The Run of Your Life
(Bloomberg Businessweek) -- We’ve been running for three and a half days now, passing through valleys aglow with yellow aspen groves. We’ve summited lung-busting peaks reaching almost 12,000 feet and hobbled among rocks beside slate-colored lakes. But suddenly my group, a small scrum of amateur endurance athletes, is presented with an unexpected challenge: How do we cross 30 feet of pavement?
That’s the question our guide Rickey Gates poses the only time we hit a road for the entire duration of the 100-mile Hut Run Hut in September. It’s a trek he leads every summer through Colorado’s Rocky Mountains, following a delicate network of trails that’s absolutely baffling in its beauty. Gates, who hides an impish sense of humor under his bushy mustache, asks us to cross the Top of the Rockies Byway by any manner other than running—because we’ve been running for days, and we’ll be running for days to come. “So, what’ll it be?” he asks. “How you gonna cross it?”
Many of us are middle-aged and graying, all of us old enough to know better than to undertake this journey. We can’t quite decide how to cross the two-lane road, which runs from Aspen to just past Minturn, Colo. Make like zombies dragging our damaged carcasses? Nope, already done by other Hut Run Hutters. Hmm. Well, beyond running on dirt for days, our group has spent a fair amount of time hopping from rock to rock across creeks. Not a single one of us has gotten wet. So we’ll hop.
You’d think traveling by foot through the Rockies for six days is a serious undertaking, even grueling. But Hut Run Hut is a joyous exercise, a way for distance runners of varying abilities to reap the rewards of logging all those training miles. A dozen or so participants run and hike from 10 to 20 miles a day, spending eight hours or more on single-track trails and remote dirt roads. And each night, they stay in one of the backcountry huts that dot the landscape throughout central Colorado. So, yes, Hut Run Hut is seriously difficult, possibly inflicting a real toll on the body. But Gates takes the view that such an endeavor should also be filled with glee.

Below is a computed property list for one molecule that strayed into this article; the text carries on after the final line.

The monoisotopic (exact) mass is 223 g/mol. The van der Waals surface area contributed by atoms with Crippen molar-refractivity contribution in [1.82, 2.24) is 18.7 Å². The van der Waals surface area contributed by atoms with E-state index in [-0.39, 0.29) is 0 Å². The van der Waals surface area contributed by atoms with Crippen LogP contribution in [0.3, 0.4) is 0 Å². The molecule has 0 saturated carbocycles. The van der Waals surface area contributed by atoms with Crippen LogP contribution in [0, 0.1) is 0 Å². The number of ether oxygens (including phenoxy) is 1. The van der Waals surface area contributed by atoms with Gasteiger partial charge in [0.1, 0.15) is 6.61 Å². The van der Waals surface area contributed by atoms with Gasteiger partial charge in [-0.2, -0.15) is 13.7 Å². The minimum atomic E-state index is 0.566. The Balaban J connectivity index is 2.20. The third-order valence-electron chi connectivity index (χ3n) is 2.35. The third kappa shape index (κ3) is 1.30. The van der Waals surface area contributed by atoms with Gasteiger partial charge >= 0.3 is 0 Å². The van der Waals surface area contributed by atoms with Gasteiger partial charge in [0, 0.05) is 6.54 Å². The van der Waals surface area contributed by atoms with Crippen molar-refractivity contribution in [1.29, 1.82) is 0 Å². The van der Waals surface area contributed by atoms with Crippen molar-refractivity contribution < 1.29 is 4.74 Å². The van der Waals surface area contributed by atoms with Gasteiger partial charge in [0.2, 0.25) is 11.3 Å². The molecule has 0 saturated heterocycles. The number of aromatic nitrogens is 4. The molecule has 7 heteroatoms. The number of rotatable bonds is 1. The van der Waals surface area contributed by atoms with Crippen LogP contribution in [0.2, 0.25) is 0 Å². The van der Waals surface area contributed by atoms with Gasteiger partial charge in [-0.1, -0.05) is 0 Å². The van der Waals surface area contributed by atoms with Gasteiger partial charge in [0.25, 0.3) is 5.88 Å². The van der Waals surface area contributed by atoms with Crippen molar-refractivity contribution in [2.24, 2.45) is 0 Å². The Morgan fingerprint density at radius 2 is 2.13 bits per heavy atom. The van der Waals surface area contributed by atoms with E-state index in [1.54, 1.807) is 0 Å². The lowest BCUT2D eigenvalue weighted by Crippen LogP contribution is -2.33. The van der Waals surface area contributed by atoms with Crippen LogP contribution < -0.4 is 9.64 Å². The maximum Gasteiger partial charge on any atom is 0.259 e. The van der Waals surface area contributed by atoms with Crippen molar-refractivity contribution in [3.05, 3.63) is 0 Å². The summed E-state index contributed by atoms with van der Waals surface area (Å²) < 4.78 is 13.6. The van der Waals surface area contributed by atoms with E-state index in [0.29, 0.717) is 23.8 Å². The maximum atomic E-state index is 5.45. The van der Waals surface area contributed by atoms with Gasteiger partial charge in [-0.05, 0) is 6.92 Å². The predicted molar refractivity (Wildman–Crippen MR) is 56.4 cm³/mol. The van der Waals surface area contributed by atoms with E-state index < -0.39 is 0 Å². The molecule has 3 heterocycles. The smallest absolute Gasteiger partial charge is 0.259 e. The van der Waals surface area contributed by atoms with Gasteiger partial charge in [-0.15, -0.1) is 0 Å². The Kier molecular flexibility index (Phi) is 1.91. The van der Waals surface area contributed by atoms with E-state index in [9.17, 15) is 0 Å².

This mindset comes from a lifetime of experience in these mountains: Born in Aspen, Gates began summiting fourteeners (mountains 14,000 feet or higher) in his teens and ran cross-country in high school. He’s gone on to make a career out of mountain running, gaining a sponsorship from French outdoor gear powerhouse Salomon SAS. Give him dirt and rock, big ascents and descents, and he’s home, placing on the podium in races ranging from 5 kilometers (Mount Marathon) to 125km (Canadian Death Race). But Gates, 38, has proved he’s not averse to pavement. In 2017 he linked together stretches of asphalt and trails in a transcontinental journey that took him from Charleston, S.C., to the Bay Area. And last November and December, he ran every street in San Francisco, documenting what he saw in its neighborhoods with camera in hand. Hut Run Hut began in the summer of 2014, loosely following a 100-mile winter tour normally traversed on skis. “I find that if people have made it as far as signing up for the trip, then they have overcome the biggest challenge,” says Gates. “That is: believing they are capable.”